He has no more sense of the flight of time than has any other lover when talking of his sweetheart. The very "marks" on the bottom of a piece of rare crockery are able to throw me into a gibbering ecstasy; and I could forsake a drowning relative to help dispute about whether the stopple of a departed Buon Retiro scent-bottle was genuine or spurious.

Many people say that for a male person, bric-a-brac hunting is about as robust a business as making doll-clothes, or decorating Japanese pots with decalcomanie butterflies would be, and these people fling mud at the elegant Englishman, Byng, who wrote a book called THE BRIC-A-BRAC HUNTER, and make fun of him for chasing around after what they choose to call "his despicable trifles"; and for "gushing" over these trifles; and for exhibiting his "deep infantile delight" in what they call his "tuppenny collection of beggarly trivialities"; and for beginning his book with a picture of himself seated, in a "sappy, self-complacent attitude, in the midst of his poor little ridiculous bric-a-brac junk shop."

It is easy to say these things; it is easy to revile us, easy to despise us; therefore, let these people rail on; they cannot feel as Byng and I feel--it is their loss, not ours. For my part I am content to be a brick-a-bracker and a ceramiker--more, I am proud to be so named. I am proud to know that I lose my reason as immediately in the presence of a rare jug with an illustrious mark on the bottom of it, as if I had just emptied that jug. Very well; I packed and stored a part of my collection, and the rest of it I placed in the care of the Grand Ducal Museum in Mannheim, by permission. My Old Blue China Cat remains there yet. I presented it to that excellent institution.

I had but one misfortune with my things. An egg which I had kept back from breakfast that morning, was broken in packing. It was a great pity. I had shown it to the best connoisseurs in Heidelberg, and they all said it was an antique. We spent a day or two in farewell visits, and then left for Baden-Baden. We had a pleasant trip to it, for the Rhine valley is always lovely. The only trouble was that the trip was too short. If I remember rightly it only occupied a couple of hours, therefore I judge that the distance was very little, if any, over fifty miles. We quitted the train at Oos, and walked the entire remaining distance to Baden-Baden, with the exception of a lift of less than an hour which we got on a passing wagon, the weather being exhaustingly warm. We came into town on foot.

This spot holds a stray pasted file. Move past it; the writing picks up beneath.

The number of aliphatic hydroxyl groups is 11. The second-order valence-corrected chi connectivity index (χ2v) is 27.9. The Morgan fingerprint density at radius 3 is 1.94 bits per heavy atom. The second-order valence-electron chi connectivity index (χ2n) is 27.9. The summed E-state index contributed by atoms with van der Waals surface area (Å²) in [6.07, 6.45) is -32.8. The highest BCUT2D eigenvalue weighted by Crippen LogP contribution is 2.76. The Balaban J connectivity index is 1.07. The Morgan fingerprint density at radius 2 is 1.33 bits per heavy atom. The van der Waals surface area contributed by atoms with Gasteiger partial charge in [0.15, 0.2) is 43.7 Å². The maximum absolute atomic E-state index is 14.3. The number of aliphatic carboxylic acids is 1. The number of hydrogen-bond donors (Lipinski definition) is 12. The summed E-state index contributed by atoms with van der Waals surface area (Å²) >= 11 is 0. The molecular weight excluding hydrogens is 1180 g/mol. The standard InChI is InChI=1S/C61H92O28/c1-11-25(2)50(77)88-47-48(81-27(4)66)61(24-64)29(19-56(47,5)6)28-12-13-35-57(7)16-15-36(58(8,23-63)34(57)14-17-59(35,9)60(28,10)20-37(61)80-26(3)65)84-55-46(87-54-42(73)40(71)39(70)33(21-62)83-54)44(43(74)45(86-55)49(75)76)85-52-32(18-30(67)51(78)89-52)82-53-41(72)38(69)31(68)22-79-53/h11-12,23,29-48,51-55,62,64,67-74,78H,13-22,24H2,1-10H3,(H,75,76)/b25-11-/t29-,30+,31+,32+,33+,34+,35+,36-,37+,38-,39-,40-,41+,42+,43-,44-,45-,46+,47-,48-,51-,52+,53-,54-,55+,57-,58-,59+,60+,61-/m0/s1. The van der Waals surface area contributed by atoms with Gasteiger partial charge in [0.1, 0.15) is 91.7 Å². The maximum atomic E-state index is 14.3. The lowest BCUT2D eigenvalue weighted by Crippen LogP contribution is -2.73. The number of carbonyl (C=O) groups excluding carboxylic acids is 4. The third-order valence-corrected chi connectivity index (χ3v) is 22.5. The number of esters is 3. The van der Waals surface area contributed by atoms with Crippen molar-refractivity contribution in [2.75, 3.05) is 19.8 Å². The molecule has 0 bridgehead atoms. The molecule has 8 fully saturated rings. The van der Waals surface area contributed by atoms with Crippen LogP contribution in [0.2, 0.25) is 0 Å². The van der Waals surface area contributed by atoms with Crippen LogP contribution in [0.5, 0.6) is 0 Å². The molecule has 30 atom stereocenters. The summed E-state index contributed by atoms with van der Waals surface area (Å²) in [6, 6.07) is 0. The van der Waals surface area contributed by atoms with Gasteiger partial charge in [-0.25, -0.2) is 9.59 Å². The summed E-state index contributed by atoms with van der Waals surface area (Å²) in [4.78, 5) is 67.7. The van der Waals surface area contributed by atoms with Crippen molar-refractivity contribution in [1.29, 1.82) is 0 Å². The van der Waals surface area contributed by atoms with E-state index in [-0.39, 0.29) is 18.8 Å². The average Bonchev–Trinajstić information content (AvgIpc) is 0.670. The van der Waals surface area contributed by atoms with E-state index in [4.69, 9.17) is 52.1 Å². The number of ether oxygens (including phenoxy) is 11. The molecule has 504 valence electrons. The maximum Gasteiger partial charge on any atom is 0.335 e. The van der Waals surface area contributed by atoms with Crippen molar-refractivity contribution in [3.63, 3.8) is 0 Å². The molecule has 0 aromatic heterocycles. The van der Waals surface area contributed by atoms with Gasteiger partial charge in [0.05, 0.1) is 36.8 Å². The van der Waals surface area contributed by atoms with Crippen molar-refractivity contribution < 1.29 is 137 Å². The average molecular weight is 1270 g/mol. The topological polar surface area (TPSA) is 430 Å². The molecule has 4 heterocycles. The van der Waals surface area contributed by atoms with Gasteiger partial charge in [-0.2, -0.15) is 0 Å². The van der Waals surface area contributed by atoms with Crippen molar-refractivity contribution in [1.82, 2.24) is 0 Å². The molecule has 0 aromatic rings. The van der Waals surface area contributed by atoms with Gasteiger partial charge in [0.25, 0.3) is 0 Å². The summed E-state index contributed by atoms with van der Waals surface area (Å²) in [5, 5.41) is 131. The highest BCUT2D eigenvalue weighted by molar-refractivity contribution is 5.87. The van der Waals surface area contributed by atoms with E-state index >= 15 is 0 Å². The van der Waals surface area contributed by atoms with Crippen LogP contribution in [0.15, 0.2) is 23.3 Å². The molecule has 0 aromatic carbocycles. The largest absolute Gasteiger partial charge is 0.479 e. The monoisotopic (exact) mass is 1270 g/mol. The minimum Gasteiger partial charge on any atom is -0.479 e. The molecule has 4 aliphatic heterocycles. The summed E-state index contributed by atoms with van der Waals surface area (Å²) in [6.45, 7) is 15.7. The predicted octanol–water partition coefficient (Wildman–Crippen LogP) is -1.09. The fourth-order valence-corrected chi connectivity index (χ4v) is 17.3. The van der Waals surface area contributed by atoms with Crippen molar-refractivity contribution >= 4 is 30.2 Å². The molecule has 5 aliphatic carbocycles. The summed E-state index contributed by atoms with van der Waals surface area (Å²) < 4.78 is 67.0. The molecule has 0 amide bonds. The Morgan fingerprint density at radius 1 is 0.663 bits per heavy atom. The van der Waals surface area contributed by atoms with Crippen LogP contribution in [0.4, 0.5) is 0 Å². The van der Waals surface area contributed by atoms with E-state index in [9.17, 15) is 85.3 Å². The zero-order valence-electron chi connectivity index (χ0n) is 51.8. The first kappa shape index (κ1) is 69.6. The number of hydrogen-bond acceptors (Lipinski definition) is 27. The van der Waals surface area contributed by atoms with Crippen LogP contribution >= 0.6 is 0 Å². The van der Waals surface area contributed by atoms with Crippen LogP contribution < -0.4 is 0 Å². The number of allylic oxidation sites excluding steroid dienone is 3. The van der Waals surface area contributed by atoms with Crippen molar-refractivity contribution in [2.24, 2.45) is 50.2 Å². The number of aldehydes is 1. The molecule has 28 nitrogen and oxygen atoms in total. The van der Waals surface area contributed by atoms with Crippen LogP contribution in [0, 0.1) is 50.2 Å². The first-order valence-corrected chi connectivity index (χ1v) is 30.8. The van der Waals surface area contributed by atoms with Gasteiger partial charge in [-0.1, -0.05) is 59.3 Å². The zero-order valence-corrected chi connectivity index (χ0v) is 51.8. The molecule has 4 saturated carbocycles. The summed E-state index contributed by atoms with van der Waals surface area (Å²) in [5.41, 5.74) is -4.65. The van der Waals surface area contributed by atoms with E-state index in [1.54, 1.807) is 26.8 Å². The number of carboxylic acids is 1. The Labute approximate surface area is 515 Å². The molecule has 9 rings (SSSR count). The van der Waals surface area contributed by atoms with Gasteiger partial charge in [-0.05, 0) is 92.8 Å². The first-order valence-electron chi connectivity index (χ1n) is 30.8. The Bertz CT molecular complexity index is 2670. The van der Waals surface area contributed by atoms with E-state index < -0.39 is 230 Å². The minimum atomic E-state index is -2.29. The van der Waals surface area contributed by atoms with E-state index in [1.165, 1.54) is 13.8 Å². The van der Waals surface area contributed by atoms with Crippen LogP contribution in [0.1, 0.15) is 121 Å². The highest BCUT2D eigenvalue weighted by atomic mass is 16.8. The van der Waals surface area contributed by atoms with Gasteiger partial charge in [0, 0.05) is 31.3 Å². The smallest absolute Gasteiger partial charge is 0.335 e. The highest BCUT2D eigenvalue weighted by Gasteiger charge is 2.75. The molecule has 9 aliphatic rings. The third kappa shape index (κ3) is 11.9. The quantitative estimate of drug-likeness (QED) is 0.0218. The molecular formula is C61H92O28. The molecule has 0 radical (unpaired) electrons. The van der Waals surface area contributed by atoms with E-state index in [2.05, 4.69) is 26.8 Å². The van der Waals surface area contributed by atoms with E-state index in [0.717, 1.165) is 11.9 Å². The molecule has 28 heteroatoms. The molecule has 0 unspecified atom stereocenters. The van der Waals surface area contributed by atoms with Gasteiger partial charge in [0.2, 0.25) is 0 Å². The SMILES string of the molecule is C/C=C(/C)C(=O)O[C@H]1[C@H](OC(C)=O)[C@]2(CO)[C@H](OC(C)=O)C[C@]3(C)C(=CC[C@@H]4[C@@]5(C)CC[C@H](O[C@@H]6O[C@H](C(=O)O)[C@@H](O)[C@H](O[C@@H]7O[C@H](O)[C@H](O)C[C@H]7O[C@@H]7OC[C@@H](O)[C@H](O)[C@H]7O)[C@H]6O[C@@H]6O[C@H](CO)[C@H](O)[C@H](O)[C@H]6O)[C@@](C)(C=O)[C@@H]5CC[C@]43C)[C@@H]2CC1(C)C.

One of the first persons we encountered, as we walked up the street, was the Rev. Mr. ------, an old friend from America--a lucky encounter, indeed, for his is a most gentle, refined, and sensitive nature, and his company and companionship are a genuine refreshment. We knew he had been in Europe some time, but were not at all expecting to run across him. Both parties burst forth into loving enthusiasms, and Rev. Mr. ------said:

"I have got a brimful reservoir of talk to pour out on you, and an empty one ready and thirsting to receive what you have got; we will sit up till midnight and have a good satisfying interchange, for I leave here early in the morning." We agreed to that, of course.

I had been vaguely conscious, for a while, of a person who was walking in the street abreast of us; I had glanced furtively at him once or twice, and noticed that he was a fine, large, vigorous young fellow, with an open, independent countenance, faintly shaded with a pale and even almost imperceptible crop of early down, and that he was clothed from head to heel in cool and enviable snow-white linen. I thought I had also noticed that his head had a sort of listening tilt to it. Now about this time the Rev. Mr. ------said:

"The sidewalk is hardly wide enough for three, so I will walk behind; but keep the talk going, keep the talk going, there's no time to lose, and you may be sure I will do my share." He ranged himself behind us, and straightway that stately snow-white young fellow closed up to the sidewalk alongside him, fetched him a cordial slap on the shoulder with his broad palm, and sung out with a hearty cheeriness:

"AMERICANS for two-and-a-half and the money up! HEY?"

The Reverend winced, but said mildly:

"Yes--we are Americans."

"Lord love you, you can just bet that's what _I_ am, every time! Put it there!"

He held out his Sahara of his palm, and the Reverend laid his diminutive hand in it, and got so cordial a shake that we heard his glove burst under it.

A Tramp Abroad Page 57

Mark Twain

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